All of the songs on the album, "America's Favorite Country Gospel Artist" (Starday SLP-107), by Carl Story & His Rambling Mountaineers (1959), were recorded at WFLW.

1. Life Boat (7/29/59)
2. I'll Be A Friend (7/29/59)
3. This Lonesome Road 7/29/59)
4. Hide Me (Rock Of Ages) (7/29/59)
5. The Circle Was Broken (7/29/59)
6. I Heard My Mother Weeping (7/29/59)
7. Old Gospel Ship (7/29/59)
8. Shout And Shine (7/29/59)
9. Set Your House In Order (7/29/59)
10. Old Country Baptizing (10/8/58)
11. My Lord's Gonna Lead Me Out (7/29/59)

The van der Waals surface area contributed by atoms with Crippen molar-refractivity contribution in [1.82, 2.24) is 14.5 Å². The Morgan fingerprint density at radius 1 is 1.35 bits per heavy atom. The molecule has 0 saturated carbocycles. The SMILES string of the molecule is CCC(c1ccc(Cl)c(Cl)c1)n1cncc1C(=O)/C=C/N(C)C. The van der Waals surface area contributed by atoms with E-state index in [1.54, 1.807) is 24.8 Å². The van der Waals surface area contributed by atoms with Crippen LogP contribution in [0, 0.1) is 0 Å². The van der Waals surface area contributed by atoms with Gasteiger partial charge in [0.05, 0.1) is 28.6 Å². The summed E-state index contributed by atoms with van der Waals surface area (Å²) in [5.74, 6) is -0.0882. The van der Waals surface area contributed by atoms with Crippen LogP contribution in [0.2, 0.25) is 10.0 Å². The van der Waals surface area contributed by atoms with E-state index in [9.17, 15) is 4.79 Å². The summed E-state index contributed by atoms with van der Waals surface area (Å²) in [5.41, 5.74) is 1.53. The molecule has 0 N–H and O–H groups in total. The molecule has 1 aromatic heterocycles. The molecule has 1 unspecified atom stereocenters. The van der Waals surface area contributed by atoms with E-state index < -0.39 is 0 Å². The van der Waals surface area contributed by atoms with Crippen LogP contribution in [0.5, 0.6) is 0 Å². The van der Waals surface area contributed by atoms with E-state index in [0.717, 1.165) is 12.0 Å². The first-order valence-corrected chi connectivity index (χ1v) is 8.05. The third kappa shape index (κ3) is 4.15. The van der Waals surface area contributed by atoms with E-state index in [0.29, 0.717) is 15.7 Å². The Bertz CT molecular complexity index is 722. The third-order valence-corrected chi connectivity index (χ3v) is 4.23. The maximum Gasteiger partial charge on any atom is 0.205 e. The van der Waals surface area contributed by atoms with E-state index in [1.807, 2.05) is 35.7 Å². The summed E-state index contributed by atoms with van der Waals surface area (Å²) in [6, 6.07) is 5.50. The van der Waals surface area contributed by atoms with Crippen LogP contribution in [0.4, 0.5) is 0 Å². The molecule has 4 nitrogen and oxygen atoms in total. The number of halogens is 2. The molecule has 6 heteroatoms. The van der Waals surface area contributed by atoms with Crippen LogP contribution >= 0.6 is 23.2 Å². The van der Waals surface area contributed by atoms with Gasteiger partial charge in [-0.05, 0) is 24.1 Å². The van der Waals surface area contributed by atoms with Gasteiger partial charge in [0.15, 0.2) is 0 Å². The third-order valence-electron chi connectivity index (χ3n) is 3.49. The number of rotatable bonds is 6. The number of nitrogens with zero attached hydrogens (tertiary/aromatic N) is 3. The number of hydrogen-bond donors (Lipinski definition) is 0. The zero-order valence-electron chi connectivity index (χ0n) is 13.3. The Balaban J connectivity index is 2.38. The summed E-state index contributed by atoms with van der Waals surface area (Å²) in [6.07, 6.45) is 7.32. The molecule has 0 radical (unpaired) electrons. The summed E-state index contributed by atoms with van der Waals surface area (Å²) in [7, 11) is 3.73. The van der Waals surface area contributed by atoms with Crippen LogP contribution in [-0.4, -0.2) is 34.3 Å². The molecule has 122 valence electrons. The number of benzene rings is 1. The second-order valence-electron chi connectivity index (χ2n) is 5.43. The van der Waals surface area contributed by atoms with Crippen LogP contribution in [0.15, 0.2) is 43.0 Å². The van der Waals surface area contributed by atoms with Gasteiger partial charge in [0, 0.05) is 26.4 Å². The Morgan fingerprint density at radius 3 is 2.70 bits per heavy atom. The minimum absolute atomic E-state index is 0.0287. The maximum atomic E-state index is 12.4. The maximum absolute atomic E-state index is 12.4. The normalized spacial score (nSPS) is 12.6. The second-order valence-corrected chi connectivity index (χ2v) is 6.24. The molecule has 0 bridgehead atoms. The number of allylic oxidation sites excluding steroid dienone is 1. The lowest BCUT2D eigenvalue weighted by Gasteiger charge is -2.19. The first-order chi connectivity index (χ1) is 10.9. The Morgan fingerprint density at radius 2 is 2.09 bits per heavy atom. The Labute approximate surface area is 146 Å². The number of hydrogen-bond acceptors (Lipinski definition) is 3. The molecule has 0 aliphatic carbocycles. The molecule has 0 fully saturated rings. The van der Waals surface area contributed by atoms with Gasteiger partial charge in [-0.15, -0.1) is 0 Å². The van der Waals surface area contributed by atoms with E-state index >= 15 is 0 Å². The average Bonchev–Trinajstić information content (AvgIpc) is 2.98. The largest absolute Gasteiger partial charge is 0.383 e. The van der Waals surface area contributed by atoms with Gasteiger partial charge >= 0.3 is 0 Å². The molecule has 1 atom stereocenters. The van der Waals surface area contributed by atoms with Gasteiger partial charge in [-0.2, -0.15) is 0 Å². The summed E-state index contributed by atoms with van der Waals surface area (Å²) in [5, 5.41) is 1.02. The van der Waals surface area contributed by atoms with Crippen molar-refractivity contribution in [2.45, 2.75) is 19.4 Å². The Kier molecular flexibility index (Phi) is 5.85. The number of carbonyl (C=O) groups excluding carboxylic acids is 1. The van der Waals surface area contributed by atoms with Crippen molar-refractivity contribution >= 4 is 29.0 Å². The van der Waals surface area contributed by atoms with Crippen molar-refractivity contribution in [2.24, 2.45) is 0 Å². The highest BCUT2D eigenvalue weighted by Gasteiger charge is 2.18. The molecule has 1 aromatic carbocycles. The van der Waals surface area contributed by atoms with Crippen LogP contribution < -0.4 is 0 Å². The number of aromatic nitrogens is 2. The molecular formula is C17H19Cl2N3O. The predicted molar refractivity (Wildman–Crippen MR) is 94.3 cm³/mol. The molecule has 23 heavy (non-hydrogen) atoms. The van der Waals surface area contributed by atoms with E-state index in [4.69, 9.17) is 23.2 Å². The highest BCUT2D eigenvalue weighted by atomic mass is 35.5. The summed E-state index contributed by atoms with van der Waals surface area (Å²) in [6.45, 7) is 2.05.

12. Don't You Love Your Daddy Too (11/26/58)

All of the songs on the album, "Gospel Revival" (Starday SLP-127), by Carl Story and his Rambling Mountaineers (1961), were recorded at WFLW.

1. Light At the River (2/60)
2. I Heard My Name On The Radio (2/60)
3. If I Could Hear My Mother Pray Again (2/60)
4. When Jesus Spoke To Me (2/60)
5. Be Kind To Mother (7/29/59)
6. For My Lord (11/58)
7. Angel Band (10/8/58)
8. Family Reunion (2/60)
9. Ship That's Sailing Down (2/60)
10. Didn't Hear Nobody Pray (2/60)
11. Someones Last Day (2/60)
12. Sweeter Than The Flowers (2/60)
13. Somebody Touched Me (2/60)
14. Life's Evening Sun (1/59)


The album, "Old Time Religion, Country Style" (Starday SLP-116), by Various Artists (1961), includes the song, "Old Time Religion, which was recorded by Carl Story and his Rambling Mountaineers at WFLW Radio Station on January 29, 1959.